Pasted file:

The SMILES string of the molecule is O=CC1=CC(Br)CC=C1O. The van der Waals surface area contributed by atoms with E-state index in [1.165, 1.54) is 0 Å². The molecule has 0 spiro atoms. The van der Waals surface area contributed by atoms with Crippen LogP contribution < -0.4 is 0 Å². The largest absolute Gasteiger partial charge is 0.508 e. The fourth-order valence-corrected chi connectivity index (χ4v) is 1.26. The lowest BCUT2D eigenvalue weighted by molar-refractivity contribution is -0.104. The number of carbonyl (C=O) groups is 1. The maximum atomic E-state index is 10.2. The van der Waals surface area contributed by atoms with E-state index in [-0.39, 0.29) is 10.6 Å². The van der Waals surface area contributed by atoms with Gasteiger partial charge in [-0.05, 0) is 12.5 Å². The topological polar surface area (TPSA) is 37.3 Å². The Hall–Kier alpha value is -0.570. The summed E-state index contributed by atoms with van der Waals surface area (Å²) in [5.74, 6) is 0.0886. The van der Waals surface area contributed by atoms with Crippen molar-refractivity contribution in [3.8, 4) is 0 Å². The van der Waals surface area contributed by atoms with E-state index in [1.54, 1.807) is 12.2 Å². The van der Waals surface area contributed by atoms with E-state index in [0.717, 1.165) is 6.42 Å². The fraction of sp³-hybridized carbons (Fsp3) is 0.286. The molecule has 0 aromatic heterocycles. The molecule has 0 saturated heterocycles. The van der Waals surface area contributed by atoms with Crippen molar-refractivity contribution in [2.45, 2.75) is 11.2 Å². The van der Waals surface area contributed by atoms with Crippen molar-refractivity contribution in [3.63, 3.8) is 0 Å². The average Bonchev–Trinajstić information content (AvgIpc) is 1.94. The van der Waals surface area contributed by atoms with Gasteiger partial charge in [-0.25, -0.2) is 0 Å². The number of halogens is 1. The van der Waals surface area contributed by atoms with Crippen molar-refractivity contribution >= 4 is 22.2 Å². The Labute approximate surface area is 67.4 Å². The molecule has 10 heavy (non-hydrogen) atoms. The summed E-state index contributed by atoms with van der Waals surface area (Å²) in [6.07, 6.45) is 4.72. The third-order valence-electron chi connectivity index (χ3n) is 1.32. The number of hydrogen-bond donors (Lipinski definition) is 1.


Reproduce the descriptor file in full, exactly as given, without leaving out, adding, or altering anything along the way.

The SMILES string of the molecule is O=CC1=CC(Br)CC=C1O. The van der Waals surface area contributed by atoms with E-state index in [1.165, 1.54) is 0 Å². The molecule has 0 spiro atoms. The van der Waals surface area contributed by atoms with Crippen LogP contribution < -0.4 is 0 Å². The largest absolute Gasteiger partial charge is 0.508 e. The fourth-order valence-corrected chi connectivity index (χ4v) is 1.26. The lowest BCUT2D eigenvalue weighted by molar-refractivity contribution is -0.104. The number of carbonyl (C=O) groups is 1. The maximum atomic E-state index is 10.2. The van der Waals surface area contributed by atoms with E-state index in [-0.39, 0.29) is 10.6 Å². The van der Waals surface area contributed by atoms with Gasteiger partial charge in [-0.05, 0) is 12.5 Å². The topological polar surface area (TPSA) is 37.3 Å². The Hall–Kier alpha value is -0.570. The summed E-state index contributed by atoms with van der Waals surface area (Å²) in [5.74, 6) is 0.0886. The van der Waals surface area contributed by atoms with Crippen molar-refractivity contribution in [3.8, 4) is 0 Å². The van der Waals surface area contributed by atoms with E-state index in [1.54, 1.807) is 12.2 Å². The van der Waals surface area contributed by atoms with E-state index in [0.717, 1.165) is 6.42 Å². The fraction of sp³-hybridized carbons (Fsp3) is 0.286. The molecule has 0 aromatic heterocycles. The molecule has 0 saturated heterocycles. The van der Waals surface area contributed by atoms with Crippen molar-refractivity contribution in [2.45, 2.75) is 11.2 Å². The van der Waals surface area contributed by atoms with Crippen molar-refractivity contribution in [3.63, 3.8) is 0 Å². The average Bonchev–Trinajstić information content (AvgIpc) is 1.94. The van der Waals surface area contributed by atoms with Gasteiger partial charge in [-0.25, -0.2) is 0 Å². The number of halogens is 1. The van der Waals surface area contributed by atoms with Crippen molar-refractivity contribution >= 4 is 22.2 Å². The Labute approximate surface area is 67.4 Å². The molecule has 10 heavy (non-hydrogen) atoms. The summed E-state index contributed by atoms with van der Waals surface area (Å²) in [6.07, 6.45) is 4.72. The third-order valence-electron chi connectivity index (χ3n) is 1.32. The number of hydrogen-bond donors (Lipinski definition) is 1.